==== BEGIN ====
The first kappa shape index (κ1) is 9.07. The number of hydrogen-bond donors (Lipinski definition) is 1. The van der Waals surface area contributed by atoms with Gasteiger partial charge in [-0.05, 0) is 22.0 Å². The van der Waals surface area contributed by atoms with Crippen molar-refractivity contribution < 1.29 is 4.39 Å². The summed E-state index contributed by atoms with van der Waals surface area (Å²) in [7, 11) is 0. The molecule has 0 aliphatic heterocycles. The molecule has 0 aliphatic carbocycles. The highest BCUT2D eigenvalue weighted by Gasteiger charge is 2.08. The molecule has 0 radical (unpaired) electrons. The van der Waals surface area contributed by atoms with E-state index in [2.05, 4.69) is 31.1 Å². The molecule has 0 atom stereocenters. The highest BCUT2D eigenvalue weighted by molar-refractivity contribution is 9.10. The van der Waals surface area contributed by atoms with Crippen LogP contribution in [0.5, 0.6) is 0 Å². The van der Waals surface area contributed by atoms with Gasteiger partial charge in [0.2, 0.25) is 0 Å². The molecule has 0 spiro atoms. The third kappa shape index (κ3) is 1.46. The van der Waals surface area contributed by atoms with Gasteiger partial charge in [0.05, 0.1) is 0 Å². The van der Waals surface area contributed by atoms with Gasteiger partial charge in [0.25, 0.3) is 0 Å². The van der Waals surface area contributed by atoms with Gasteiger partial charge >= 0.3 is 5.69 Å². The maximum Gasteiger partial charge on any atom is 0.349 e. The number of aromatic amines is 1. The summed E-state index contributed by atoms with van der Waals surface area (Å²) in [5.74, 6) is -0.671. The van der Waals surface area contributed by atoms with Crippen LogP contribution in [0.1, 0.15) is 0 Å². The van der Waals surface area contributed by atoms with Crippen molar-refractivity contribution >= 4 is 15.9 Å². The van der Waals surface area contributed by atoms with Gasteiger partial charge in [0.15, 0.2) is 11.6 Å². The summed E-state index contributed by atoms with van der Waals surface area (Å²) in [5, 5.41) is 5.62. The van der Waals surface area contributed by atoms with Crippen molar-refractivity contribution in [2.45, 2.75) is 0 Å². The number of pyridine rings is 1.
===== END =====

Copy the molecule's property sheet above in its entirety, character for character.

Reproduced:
The first kappa shape index (κ1) is 9.07. The number of hydrogen-bond donors (Lipinski definition) is 1. The van der Waals surface area contributed by atoms with Gasteiger partial charge in [-0.05, 0) is 22.0 Å². The van der Waals surface area contributed by atoms with Crippen molar-refractivity contribution < 1.29 is 4.39 Å². The summed E-state index contributed by atoms with van der Waals surface area (Å²) in [7, 11) is 0. The molecule has 0 aliphatic heterocycles. The molecule has 0 aliphatic carbocycles. The highest BCUT2D eigenvalue weighted by Gasteiger charge is 2.08. The molecule has 0 radical (unpaired) electrons. The van der Waals surface area contributed by atoms with E-state index in [2.05, 4.69) is 31.1 Å². The molecule has 0 atom stereocenters. The highest BCUT2D eigenvalue weighted by molar-refractivity contribution is 9.10. The van der Waals surface area contributed by atoms with Crippen LogP contribution in [0.5, 0.6) is 0 Å². The van der Waals surface area contributed by atoms with Gasteiger partial charge in [0.2, 0.25) is 0 Å². The molecule has 0 spiro atoms. The third kappa shape index (κ3) is 1.46. The van der Waals surface area contributed by atoms with Gasteiger partial charge in [0.05, 0.1) is 0 Å². The van der Waals surface area contributed by atoms with Gasteiger partial charge in [0.25, 0.3) is 0 Å². The van der Waals surface area contributed by atoms with Gasteiger partial charge >= 0.3 is 5.69 Å². The maximum Gasteiger partial charge on any atom is 0.349 e. The number of aromatic amines is 1. The summed E-state index contributed by atoms with van der Waals surface area (Å²) in [5.74, 6) is -0.671. The van der Waals surface area contributed by atoms with Crippen LogP contribution in [0.1, 0.15) is 0 Å². The van der Waals surface area contributed by atoms with Crippen molar-refractivity contribution >= 4 is 15.9 Å². The van der Waals surface area contributed by atoms with Gasteiger partial charge in [0.15, 0.2) is 11.6 Å². The summed E-state index contributed by atoms with van der Waals surface area (Å²) in [5, 5.41) is 5.62. The van der Waals surface area contributed by atoms with Crippen molar-refractivity contribution in [2.45, 2.75) is 0 Å². The number of pyridine rings is 1.